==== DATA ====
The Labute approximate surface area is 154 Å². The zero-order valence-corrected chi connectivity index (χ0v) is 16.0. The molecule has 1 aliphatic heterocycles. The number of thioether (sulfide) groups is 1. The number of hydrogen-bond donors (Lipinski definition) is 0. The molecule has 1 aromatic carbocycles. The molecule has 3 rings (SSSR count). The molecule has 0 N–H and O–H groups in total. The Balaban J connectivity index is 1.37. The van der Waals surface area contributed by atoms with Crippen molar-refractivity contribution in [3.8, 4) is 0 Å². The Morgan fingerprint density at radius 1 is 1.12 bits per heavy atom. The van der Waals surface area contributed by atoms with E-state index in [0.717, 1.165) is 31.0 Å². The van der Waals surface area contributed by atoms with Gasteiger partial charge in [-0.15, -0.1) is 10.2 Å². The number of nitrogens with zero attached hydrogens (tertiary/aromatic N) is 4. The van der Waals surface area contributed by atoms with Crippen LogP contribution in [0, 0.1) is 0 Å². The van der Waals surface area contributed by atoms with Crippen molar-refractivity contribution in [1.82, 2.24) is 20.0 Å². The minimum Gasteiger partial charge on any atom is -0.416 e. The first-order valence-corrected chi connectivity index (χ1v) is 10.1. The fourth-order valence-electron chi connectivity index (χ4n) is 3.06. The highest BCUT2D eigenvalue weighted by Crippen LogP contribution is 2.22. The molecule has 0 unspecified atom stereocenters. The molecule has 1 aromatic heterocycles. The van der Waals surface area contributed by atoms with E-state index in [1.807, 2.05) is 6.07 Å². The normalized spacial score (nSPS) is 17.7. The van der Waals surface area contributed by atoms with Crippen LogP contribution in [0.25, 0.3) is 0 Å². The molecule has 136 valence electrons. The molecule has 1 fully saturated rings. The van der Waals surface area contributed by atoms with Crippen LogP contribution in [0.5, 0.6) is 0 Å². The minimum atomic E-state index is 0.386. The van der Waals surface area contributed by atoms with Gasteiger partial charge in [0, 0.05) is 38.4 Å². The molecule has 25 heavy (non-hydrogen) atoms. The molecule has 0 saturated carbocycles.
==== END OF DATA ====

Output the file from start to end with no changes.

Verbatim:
The Labute approximate surface area is 154 Å². The zero-order valence-corrected chi connectivity index (χ0v) is 16.0. The molecule has 1 aliphatic heterocycles. The number of thioether (sulfide) groups is 1. The number of hydrogen-bond donors (Lipinski definition) is 0. The molecule has 1 aromatic carbocycles. The molecule has 3 rings (SSSR count). The molecule has 0 N–H and O–H groups in total. The Balaban J connectivity index is 1.37. The van der Waals surface area contributed by atoms with Crippen molar-refractivity contribution in [3.8, 4) is 0 Å². The Morgan fingerprint density at radius 1 is 1.12 bits per heavy atom. The van der Waals surface area contributed by atoms with E-state index in [0.717, 1.165) is 31.0 Å². The van der Waals surface area contributed by atoms with Gasteiger partial charge in [-0.15, -0.1) is 10.2 Å². The number of nitrogens with zero attached hydrogens (tertiary/aromatic N) is 4. The van der Waals surface area contributed by atoms with Crippen LogP contribution in [0, 0.1) is 0 Å². The van der Waals surface area contributed by atoms with Crippen molar-refractivity contribution in [1.82, 2.24) is 20.0 Å². The minimum Gasteiger partial charge on any atom is -0.416 e. The first-order valence-corrected chi connectivity index (χ1v) is 10.1. The fourth-order valence-electron chi connectivity index (χ4n) is 3.06. The highest BCUT2D eigenvalue weighted by Crippen LogP contribution is 2.22. The molecule has 0 unspecified atom stereocenters. The molecule has 1 aromatic heterocycles. The van der Waals surface area contributed by atoms with E-state index in [1.807, 2.05) is 6.07 Å². The normalized spacial score (nSPS) is 17.7. The van der Waals surface area contributed by atoms with Crippen LogP contribution in [0.25, 0.3) is 0 Å². The molecule has 136 valence electrons. The molecule has 1 fully saturated rings. The van der Waals surface area contributed by atoms with Crippen LogP contribution in [0.5, 0.6) is 0 Å². The minimum atomic E-state index is 0.386. The van der Waals surface area contributed by atoms with Gasteiger partial charge in [0, 0.05) is 38.4 Å². The molecule has 25 heavy (non-hydrogen) atoms. The molecule has 0 saturated carbocycles.